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PostPosted: Tue Jan 08, 2013 5:27 am    Post subject: Re: engineering question Reply to specific post Reply with quote

I'm surprised the ramps don't have a load rating on them. You might see if you can find them advertised somewhere where I'm sure there would be a load rating. I think its a almost sure thing the ramps would fail. They were intended for a riding mower of 4-wheeler. If the tublar steel would hold up I don't think the expanded steel would. You never see a car carrier with ramps with expanded steel.
 
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Chris(WA)
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PostPosted: Tue Jan 08, 2013 7:38 am    Post subject: Re: engineering question Reply to specific post Reply with quote

Would you post a link to this chart?
 
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JMOR
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PostPosted: Tue Jan 08, 2013 7:51 am    Post subject: Re: engineering question Reply to specific post Reply with quote

End all the speculation! Drive on them & see if they bend.
 
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Puddles
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PostPosted: Tue Jan 08, 2013 8:11 am    Post subject: Re: engineering question Reply to specific post Reply with quote

Chris(WA) wrote:
(quoted from post at 08:38:56 01/08/13) Would you post a link to this chart?


Here you go.

http://ebookbrowse.com/hollow-structural-sections-lrfd-beam-load-tables-pdf-d29614618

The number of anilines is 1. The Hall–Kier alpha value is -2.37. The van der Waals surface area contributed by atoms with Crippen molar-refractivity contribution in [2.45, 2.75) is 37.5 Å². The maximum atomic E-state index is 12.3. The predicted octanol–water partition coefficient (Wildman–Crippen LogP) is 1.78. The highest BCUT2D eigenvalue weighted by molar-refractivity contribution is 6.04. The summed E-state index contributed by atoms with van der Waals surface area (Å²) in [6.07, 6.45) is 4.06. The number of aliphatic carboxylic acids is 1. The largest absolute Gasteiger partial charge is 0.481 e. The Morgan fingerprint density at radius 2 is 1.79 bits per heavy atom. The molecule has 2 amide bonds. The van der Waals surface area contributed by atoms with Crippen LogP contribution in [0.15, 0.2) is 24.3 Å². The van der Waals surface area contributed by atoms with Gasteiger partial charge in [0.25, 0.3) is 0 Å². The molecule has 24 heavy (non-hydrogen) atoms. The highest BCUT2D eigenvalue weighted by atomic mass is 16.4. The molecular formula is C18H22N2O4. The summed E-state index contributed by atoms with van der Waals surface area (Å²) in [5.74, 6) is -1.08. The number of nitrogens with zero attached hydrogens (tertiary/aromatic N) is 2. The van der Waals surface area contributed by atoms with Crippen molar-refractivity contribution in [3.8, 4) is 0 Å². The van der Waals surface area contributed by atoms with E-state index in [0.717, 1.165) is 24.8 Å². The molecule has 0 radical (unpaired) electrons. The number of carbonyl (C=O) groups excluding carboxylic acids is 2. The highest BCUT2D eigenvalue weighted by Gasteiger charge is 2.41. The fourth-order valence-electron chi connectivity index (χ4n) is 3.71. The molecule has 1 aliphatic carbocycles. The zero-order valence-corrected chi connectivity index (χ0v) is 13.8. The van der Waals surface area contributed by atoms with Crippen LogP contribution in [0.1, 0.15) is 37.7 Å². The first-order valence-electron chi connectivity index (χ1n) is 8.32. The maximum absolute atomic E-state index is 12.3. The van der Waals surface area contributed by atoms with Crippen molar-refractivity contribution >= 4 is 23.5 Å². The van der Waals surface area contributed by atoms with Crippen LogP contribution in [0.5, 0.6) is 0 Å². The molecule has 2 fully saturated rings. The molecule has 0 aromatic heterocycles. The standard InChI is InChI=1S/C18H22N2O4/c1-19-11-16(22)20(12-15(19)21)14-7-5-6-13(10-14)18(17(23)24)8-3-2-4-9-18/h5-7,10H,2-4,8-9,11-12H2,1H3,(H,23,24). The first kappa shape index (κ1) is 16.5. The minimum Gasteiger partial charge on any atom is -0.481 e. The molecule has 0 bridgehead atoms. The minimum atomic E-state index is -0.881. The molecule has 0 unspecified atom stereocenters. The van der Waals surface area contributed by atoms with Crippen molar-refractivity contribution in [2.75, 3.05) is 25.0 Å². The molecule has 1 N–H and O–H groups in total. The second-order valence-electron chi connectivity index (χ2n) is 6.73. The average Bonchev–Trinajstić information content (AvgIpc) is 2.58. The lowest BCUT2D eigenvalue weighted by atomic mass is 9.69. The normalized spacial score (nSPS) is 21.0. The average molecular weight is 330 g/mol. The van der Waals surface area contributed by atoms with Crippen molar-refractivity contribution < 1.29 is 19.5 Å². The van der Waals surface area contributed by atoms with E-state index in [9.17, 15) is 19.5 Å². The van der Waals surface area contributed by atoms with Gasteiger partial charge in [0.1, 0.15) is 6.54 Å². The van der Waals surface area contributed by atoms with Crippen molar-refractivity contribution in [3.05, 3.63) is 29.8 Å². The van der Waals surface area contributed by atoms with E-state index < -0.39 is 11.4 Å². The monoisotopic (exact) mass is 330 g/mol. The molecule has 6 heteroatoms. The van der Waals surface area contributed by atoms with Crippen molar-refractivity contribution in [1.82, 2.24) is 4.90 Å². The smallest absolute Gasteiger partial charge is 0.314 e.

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Indiana Ken
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PostPosted: Tue Jan 08, 2013 7:05 pm    Post subject: Re: engineering question Reply to specific post Reply with quote


I did some simple hand calculations using 30,000 psi as an allowable yield stress. Since we don't really know what the material is, I assumed a non-structural 1010 steel. Also, we cannot be assured the vehicle will be centered on the ramps so I placed all the wheel weight on one of the 1" x 2" x .1046" wall tube members. The maximum stress occurs when the wheel is half way up the ramp. The yield stress level of 30,000 psi is reached at a wheel weight of approximately 500 lbs. That would mean the front of the vehicle could weight a maximum 1000 lbs, (500 lbs per wheel).

This is not to say the ramps will fail if the front of the vehicle weights more than 1000 lbs but rather to say the ramps are better suited for lighter vehicles.

To your question of reinforcing the ramps by placing a bridge under the tube on each side: If a 6" bridge is used and we assume a wheel weight of 1500 lbs, the tensile load in the supporting tie bar would be approximately 4,560 lbs. A 1" x 3/16" thick tie strap could be used with three bridges; one in the middle of the 6' tube (6" long) and one centered on each side of center, i.e. 18" from each end, (3" long).

I would very much recommend that you not reinforce these ramps since 4560 lbs is a high load to join with thin wall tubing. It would be best to start with ramps better suited for full sized vehicles.
 
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Chris(WA)
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PostPosted: Tue Jan 08, 2013 8:41 pm    Post subject: Re: engineering question Reply to specific post Reply with quote

Thanks!
 
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WFE2-70 NWIA
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PostPosted: Wed Jan 09, 2013 2:37 pm    Post subject: Re: engineering question Reply to specific post Reply with quote

Thanks for all the help and advise. These ramps that I bought on the sale were homemade. He had both a 4-wheeler and a skid loader and I wasn't sure what he used the ramps for. I wanted to use these ramps for changing oil in the cars, as the ramps I have now are too short and the front of the car drags before the front wheel goes up the ramp. From the advise you have given me I'll just look for or make some different ramps. Thanks again for the help.